Just yesterday, Twitter shut down its #Music hub, a page that most Twitter users didn’t even know existed. But today comes news that Billboard has partnered with Twitter to launch the Billboard Twitter Real-Time Charts, a continuously updated list of what music people are talking about and sharing on Twitter. If that sounds sort of pointless (and it just may be), consider also that the chart will, according to the New York Times, only “monitor ‘positive’ mentions and filter out negative ones.” That means that, should Chris Brown do something terrible, all the tweets about his shenanigans won’t land him atop the Billboard Twitter Real-Time Chart, thus keeping him from the glory that comes with sitting atop an arbitrarily defined chart based on Twitter mentions.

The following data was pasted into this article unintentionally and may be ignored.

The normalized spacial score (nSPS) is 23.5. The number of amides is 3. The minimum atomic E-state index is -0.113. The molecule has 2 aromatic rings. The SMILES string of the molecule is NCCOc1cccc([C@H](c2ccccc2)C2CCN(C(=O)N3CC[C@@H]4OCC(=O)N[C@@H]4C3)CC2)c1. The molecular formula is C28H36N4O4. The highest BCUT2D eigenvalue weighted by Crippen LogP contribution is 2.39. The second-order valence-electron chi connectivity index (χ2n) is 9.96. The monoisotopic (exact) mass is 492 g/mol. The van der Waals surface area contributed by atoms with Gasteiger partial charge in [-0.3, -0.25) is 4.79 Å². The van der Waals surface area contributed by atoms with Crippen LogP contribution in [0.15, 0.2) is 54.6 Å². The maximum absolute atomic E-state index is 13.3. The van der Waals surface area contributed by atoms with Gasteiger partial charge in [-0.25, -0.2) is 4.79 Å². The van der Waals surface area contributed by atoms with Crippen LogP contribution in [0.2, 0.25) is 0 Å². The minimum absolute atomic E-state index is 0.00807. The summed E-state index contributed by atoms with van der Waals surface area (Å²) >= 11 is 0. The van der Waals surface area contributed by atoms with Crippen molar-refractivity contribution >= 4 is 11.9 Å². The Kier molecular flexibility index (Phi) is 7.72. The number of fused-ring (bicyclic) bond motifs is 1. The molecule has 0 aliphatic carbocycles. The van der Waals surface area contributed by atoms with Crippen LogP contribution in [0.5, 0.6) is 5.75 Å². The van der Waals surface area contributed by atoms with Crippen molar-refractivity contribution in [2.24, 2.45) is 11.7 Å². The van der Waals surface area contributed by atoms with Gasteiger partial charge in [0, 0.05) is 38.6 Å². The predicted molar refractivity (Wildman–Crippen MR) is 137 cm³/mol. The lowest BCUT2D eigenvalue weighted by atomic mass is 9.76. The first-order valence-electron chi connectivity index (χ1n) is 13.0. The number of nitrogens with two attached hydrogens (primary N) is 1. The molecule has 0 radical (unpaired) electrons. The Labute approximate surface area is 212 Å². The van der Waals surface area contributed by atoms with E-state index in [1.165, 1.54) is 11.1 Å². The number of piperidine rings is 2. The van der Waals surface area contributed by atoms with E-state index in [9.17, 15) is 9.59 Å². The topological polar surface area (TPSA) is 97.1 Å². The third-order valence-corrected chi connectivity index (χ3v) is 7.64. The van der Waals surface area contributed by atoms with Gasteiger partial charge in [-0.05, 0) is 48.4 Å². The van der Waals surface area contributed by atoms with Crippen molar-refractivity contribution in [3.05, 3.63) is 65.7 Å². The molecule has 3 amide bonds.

Twitter’s head of music, Bob Moczydlowsky, says the company aims “to make Twitter the universal signal of real-time music measurement.” Moczydlowsky tells the Times that the company wants “music business decisions to be based on Twitter data,” even though Twitter followers are easily (and cheaply) purchased online. If all goes well, says Moczydlowsky, artists will “know that when they share songs and engage with their audience on Twitter, the buzz they create will be visible to fans and industry decision-makers.” Keep that in mind, Tyler The Creator.